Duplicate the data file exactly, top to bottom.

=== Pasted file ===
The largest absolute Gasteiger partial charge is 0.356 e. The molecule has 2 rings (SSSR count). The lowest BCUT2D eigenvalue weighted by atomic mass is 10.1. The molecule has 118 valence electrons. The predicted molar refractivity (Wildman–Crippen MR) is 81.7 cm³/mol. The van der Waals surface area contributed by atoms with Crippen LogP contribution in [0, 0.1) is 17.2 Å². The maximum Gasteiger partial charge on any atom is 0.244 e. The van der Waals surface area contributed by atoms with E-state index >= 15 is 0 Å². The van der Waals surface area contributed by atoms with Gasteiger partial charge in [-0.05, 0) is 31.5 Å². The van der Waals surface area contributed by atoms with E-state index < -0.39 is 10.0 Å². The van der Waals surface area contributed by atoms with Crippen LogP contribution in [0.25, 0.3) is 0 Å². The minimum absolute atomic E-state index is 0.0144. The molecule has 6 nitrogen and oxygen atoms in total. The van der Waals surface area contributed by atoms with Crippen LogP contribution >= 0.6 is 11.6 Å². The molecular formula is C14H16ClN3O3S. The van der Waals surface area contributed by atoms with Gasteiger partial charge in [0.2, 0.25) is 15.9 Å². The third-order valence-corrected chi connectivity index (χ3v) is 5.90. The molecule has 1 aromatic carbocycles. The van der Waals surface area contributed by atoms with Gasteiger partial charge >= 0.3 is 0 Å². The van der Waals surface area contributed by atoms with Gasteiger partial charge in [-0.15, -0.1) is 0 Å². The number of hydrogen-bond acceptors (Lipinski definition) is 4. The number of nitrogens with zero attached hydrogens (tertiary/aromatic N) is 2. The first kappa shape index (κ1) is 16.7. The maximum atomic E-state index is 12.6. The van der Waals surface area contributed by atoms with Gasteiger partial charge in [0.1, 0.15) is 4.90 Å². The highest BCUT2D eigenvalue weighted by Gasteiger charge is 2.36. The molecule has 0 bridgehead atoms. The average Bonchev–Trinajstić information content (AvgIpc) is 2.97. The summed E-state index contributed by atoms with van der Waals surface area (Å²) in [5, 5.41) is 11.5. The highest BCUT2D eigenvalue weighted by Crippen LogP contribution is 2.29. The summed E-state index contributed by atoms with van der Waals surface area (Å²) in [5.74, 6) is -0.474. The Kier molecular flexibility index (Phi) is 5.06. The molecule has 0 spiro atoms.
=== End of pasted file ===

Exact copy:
The largest absolute Gasteiger partial charge is 0.356 e. The molecule has 2 rings (SSSR count). The lowest BCUT2D eigenvalue weighted by atomic mass is 10.1. The molecule has 118 valence electrons. The predicted molar refractivity (Wildman–Crippen MR) is 81.7 cm³/mol. The van der Waals surface area contributed by atoms with Crippen LogP contribution in [0, 0.1) is 17.2 Å². The maximum Gasteiger partial charge on any atom is 0.244 e. The van der Waals surface area contributed by atoms with E-state index >= 15 is 0 Å². The van der Waals surface area contributed by atoms with Gasteiger partial charge in [-0.05, 0) is 31.5 Å². The van der Waals surface area contributed by atoms with E-state index < -0.39 is 10.0 Å². The van der Waals surface area contributed by atoms with Crippen LogP contribution in [0.25, 0.3) is 0 Å². The minimum absolute atomic E-state index is 0.0144. The molecule has 6 nitrogen and oxygen atoms in total. The van der Waals surface area contributed by atoms with Crippen LogP contribution >= 0.6 is 11.6 Å². The molecular formula is C14H16ClN3O3S. The van der Waals surface area contributed by atoms with Gasteiger partial charge in [0.2, 0.25) is 15.9 Å². The third-order valence-corrected chi connectivity index (χ3v) is 5.90. The molecule has 1 aromatic carbocycles. The van der Waals surface area contributed by atoms with Gasteiger partial charge >= 0.3 is 0 Å². The van der Waals surface area contributed by atoms with Gasteiger partial charge in [-0.15, -0.1) is 0 Å². The number of hydrogen-bond acceptors (Lipinski definition) is 4. The number of nitrogens with zero attached hydrogens (tertiary/aromatic N) is 2. The first kappa shape index (κ1) is 16.7. The maximum atomic E-state index is 12.6. The van der Waals surface area contributed by atoms with Gasteiger partial charge in [0.1, 0.15) is 4.90 Å². The highest BCUT2D eigenvalue weighted by Gasteiger charge is 2.36. The molecule has 0 bridgehead atoms. The average Bonchev–Trinajstić information content (AvgIpc) is 2.97. The summed E-state index contributed by atoms with van der Waals surface area (Å²) in [5, 5.41) is 11.5. The highest BCUT2D eigenvalue weighted by Crippen LogP contribution is 2.29. The summed E-state index contributed by atoms with van der Waals surface area (Å²) in [5.74, 6) is -0.474. The Kier molecular flexibility index (Phi) is 5.06. The molecule has 0 spiro atoms.